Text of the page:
Bike Snob

Mercilessly disassembling cycling culture

Sorry Not Sorry

Because there’s no apology like a backhanded apology

Form letters for cyclists covering some of the more common unpleasant scenarios you’re likely to encounter on the roads. (Kelly Sikkema / Unsplash)
Photo: Kelly Sikkema / Unsplash

Because there’s no apology like a backhanded apology

This past fall, in Rochester, New York, a driver returning from the golf course in his Range Rover hit a 10-year-old boy on his bike, then left the scene. A judge made the driver apologize and he subsequently penned the world’s shittiest letter:

“I’m very sorry that you rode into the side of the car I was driving on Friday, September 7th. More importantly, I am glad you didn’t need to be treated by the attending ambulance on the day of the incident. Wishing you a safe and happy holiday season.”

Chances are you’re not nearly so morally bankrupt, but why should drivers be the only ones who get to say “sorry” without really meaning it? Following are form letters for cyclists covering some of the more common scenarios you’re likely to encounter.


Dear Motorist,

I’m so sorry for touching your car.

As you may recall, on the day I dared make physical contact with your automobile, it was a beautiful, sunny afternoon, and visibility was excellent—certainly more than sufficient for you to see me on my bicycle. Even so, you steered your vehicle into me, from which I can draw only two (2) conclusions:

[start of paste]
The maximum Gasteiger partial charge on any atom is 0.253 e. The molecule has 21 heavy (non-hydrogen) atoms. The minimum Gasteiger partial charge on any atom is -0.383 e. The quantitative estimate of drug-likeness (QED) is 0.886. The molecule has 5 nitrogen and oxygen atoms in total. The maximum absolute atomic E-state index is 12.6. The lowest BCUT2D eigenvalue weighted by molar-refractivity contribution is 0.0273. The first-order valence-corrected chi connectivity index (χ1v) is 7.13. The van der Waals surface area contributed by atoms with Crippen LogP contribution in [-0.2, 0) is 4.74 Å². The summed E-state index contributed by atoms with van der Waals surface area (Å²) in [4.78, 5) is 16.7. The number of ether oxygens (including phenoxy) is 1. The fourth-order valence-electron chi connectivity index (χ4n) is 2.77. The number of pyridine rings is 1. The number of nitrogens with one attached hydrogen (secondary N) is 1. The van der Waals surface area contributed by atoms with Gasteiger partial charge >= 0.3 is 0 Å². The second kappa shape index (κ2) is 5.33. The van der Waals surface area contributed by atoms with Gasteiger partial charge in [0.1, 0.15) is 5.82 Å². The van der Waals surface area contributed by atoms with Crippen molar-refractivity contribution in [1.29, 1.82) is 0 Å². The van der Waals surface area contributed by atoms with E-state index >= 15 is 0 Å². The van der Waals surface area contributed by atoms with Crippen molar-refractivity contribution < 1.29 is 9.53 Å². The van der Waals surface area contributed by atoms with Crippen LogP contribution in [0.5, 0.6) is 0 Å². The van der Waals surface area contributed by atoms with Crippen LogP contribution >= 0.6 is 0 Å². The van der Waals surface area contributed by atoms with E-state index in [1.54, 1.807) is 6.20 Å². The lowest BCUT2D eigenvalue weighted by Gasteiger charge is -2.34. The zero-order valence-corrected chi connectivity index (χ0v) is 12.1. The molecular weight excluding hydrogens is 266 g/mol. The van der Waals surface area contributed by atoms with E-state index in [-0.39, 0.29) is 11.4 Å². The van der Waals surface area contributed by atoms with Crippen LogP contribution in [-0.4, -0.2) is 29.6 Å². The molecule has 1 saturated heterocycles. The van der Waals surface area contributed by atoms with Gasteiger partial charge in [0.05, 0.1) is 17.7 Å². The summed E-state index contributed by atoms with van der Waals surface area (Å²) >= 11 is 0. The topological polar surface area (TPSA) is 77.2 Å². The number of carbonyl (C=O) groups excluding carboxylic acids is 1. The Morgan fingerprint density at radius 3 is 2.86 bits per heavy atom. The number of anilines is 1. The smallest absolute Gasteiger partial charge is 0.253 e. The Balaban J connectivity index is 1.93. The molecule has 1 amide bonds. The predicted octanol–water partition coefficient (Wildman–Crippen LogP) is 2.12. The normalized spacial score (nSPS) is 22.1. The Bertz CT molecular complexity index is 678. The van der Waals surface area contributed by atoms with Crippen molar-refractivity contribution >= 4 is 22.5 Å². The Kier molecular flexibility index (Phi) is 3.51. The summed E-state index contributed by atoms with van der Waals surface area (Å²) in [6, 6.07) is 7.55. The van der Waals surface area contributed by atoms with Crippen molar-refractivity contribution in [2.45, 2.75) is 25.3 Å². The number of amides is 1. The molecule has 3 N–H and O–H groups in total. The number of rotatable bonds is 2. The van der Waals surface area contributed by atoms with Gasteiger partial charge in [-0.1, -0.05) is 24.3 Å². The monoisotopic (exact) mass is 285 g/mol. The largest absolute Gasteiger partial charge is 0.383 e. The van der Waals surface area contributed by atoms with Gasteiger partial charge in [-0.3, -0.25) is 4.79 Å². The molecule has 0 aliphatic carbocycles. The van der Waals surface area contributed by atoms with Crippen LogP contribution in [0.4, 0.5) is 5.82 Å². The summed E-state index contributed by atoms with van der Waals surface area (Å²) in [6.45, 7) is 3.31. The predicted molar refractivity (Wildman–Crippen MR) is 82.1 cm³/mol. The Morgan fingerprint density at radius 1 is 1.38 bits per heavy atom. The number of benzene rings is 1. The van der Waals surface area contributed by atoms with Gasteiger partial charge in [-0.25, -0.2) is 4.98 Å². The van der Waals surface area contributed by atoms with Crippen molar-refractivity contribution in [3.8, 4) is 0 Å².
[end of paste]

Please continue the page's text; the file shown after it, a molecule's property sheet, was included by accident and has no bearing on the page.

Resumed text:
1. You were trying to kill me;
  2. You found the phone in your lap to be more compelling viewing.

I’ll give you the benefit of the doubt and assume it was the latter.

Now, it may surprise you to learn that there’s a significant weight differential between my vehicle and yours. Mine weighs under 30 pounds, and that includes the six-pack I was carrying on my front rack. Meanwhile, according to the car-maker's website, your Hyper Red Sportage weighs 3,305 pounds. It also says your vehicle is “Built for Life’s Adventures,” which presumably includes close encouters with cyclists.

Indeed, it’s precisely for this reason that I felt so comfortable knocking on your window in order to alert you to the fact that you were about to knock me over and crush me beneath your optional 19-inch alloy wheels. Certainly my knuckle could do little damage to your vehicle’s exterior, whereas your compact SUV could easily kill me. It also seemed a more efficacious way of alerting you than simply yelling; after all, Consumer Reports says cabin noise levels in your vehicle are “unobjectionable,” which leads me to believe you were both oblivious and well insulated.

Nevertheless, upon being awakened from your reverie, you were far from contrite. Instead, you yelled words to the effect of, “How dare you touch my car!,” as though it were a priceless work of art behind a velvet rope in a museum, and not a household appliance on the public right of way available to any asshole able to swing the $169 per month for the lease and spell his or her own name correctly on the registration form.

So again, sorry to have touched your car, and you’re welcome for my sparing you from becoming a murderer. What you’re feeling right now is the dawning realization that you behaved like an idiot, but don’t worry, it’ll buff right out.

Sincerely,

[Your Name Here]


Dear Pedestrian,

I’m sorry I “almost hit” you. I’m also sorry for putting “almost hit” you in “irony quotes,” but the thing is, what you call “almost hitting you” I call “not hitting you at all.” This explains why, assuming some other calamity hasn’t befallen you between then and now, you’re perfectly fine.